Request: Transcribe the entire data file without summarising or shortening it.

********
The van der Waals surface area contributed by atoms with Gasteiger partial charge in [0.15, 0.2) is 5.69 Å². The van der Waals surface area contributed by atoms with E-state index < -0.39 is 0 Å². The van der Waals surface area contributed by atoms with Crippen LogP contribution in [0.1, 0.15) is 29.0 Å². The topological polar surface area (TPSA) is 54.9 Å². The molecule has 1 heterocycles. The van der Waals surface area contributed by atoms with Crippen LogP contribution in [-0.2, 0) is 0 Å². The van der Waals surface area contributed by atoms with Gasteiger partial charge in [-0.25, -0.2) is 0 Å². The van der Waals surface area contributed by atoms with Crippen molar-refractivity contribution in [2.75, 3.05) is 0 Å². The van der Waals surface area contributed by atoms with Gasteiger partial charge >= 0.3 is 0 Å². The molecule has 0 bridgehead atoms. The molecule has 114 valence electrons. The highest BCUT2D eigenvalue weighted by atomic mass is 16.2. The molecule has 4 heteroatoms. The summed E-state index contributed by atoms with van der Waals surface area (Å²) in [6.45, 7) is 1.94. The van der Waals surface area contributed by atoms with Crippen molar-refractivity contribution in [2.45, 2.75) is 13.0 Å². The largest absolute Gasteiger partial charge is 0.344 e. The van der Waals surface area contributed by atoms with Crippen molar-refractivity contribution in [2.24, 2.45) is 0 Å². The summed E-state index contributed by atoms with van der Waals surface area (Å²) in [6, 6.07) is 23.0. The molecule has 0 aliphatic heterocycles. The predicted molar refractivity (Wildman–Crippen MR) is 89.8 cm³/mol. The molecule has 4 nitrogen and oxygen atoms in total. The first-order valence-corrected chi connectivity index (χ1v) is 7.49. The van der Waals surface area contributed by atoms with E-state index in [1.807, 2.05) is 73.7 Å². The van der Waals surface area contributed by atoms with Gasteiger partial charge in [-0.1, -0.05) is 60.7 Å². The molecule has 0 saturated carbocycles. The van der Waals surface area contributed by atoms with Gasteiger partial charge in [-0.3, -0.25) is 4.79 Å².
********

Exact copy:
The van der Waals surface area contributed by atoms with Gasteiger partial charge in [0.15, 0.2) is 5.69 Å². The van der Waals surface area contributed by atoms with E-state index < -0.39 is 0 Å². The van der Waals surface area contributed by atoms with Crippen LogP contribution in [0.1, 0.15) is 29.0 Å². The topological polar surface area (TPSA) is 54.9 Å². The molecule has 1 heterocycles. The van der Waals surface area contributed by atoms with Crippen LogP contribution in [-0.2, 0) is 0 Å². The van der Waals surface area contributed by atoms with Gasteiger partial charge in [-0.25, -0.2) is 0 Å². The van der Waals surface area contributed by atoms with Crippen molar-refractivity contribution in [2.75, 3.05) is 0 Å². The van der Waals surface area contributed by atoms with Gasteiger partial charge >= 0.3 is 0 Å². The molecule has 0 bridgehead atoms. The molecule has 114 valence electrons. The highest BCUT2D eigenvalue weighted by atomic mass is 16.2. The molecule has 4 heteroatoms. The summed E-state index contributed by atoms with van der Waals surface area (Å²) in [6.45, 7) is 1.94. The van der Waals surface area contributed by atoms with Crippen molar-refractivity contribution in [2.45, 2.75) is 13.0 Å². The largest absolute Gasteiger partial charge is 0.344 e. The van der Waals surface area contributed by atoms with Crippen molar-refractivity contribution in [2.24, 2.45) is 0 Å². The summed E-state index contributed by atoms with van der Waals surface area (Å²) in [6, 6.07) is 23.0. The molecule has 0 aliphatic heterocycles. The predicted molar refractivity (Wildman–Crippen MR) is 89.8 cm³/mol. The molecule has 4 nitrogen and oxygen atoms in total. The first-order valence-corrected chi connectivity index (χ1v) is 7.49. The van der Waals surface area contributed by atoms with E-state index in [1.807, 2.05) is 73.7 Å². The van der Waals surface area contributed by atoms with Gasteiger partial charge in [-0.1, -0.05) is 60.7 Å². The molecule has 0 saturated carbocycles. The van der Waals surface area contributed by atoms with Gasteiger partial charge in [-0.3, -0.25) is 4.79 Å².